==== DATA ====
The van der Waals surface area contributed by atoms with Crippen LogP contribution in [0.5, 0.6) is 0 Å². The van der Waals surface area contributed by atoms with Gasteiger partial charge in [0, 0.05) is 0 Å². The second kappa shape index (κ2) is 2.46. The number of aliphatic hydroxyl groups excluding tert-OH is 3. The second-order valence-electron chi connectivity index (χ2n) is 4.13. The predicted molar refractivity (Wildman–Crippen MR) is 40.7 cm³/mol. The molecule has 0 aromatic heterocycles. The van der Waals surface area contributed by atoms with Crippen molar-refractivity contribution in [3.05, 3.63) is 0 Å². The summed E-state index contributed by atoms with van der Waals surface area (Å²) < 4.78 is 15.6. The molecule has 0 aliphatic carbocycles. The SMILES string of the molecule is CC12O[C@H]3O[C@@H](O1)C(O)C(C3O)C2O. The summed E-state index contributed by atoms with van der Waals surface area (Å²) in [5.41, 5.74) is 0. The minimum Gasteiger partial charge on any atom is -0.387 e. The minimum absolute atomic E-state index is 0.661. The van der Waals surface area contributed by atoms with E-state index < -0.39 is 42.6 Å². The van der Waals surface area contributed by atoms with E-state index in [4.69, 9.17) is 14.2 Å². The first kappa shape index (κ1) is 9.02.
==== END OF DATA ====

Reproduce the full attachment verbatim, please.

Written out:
The van der Waals surface area contributed by atoms with Crippen LogP contribution in [0.5, 0.6) is 0 Å². The van der Waals surface area contributed by atoms with Gasteiger partial charge in [0, 0.05) is 0 Å². The second kappa shape index (κ2) is 2.46. The number of aliphatic hydroxyl groups excluding tert-OH is 3. The second-order valence-electron chi connectivity index (χ2n) is 4.13. The predicted molar refractivity (Wildman–Crippen MR) is 40.7 cm³/mol. The molecule has 0 aromatic heterocycles. The van der Waals surface area contributed by atoms with Crippen molar-refractivity contribution in [3.05, 3.63) is 0 Å². The summed E-state index contributed by atoms with van der Waals surface area (Å²) < 4.78 is 15.6. The molecule has 0 aliphatic carbocycles. The SMILES string of the molecule is CC12O[C@H]3O[C@@H](O1)C(O)C(C3O)C2O. The summed E-state index contributed by atoms with van der Waals surface area (Å²) in [5.41, 5.74) is 0. The minimum Gasteiger partial charge on any atom is -0.387 e. The minimum absolute atomic E-state index is 0.661. The van der Waals surface area contributed by atoms with E-state index < -0.39 is 42.6 Å². The van der Waals surface area contributed by atoms with E-state index in [4.69, 9.17) is 14.2 Å². The first kappa shape index (κ1) is 9.02.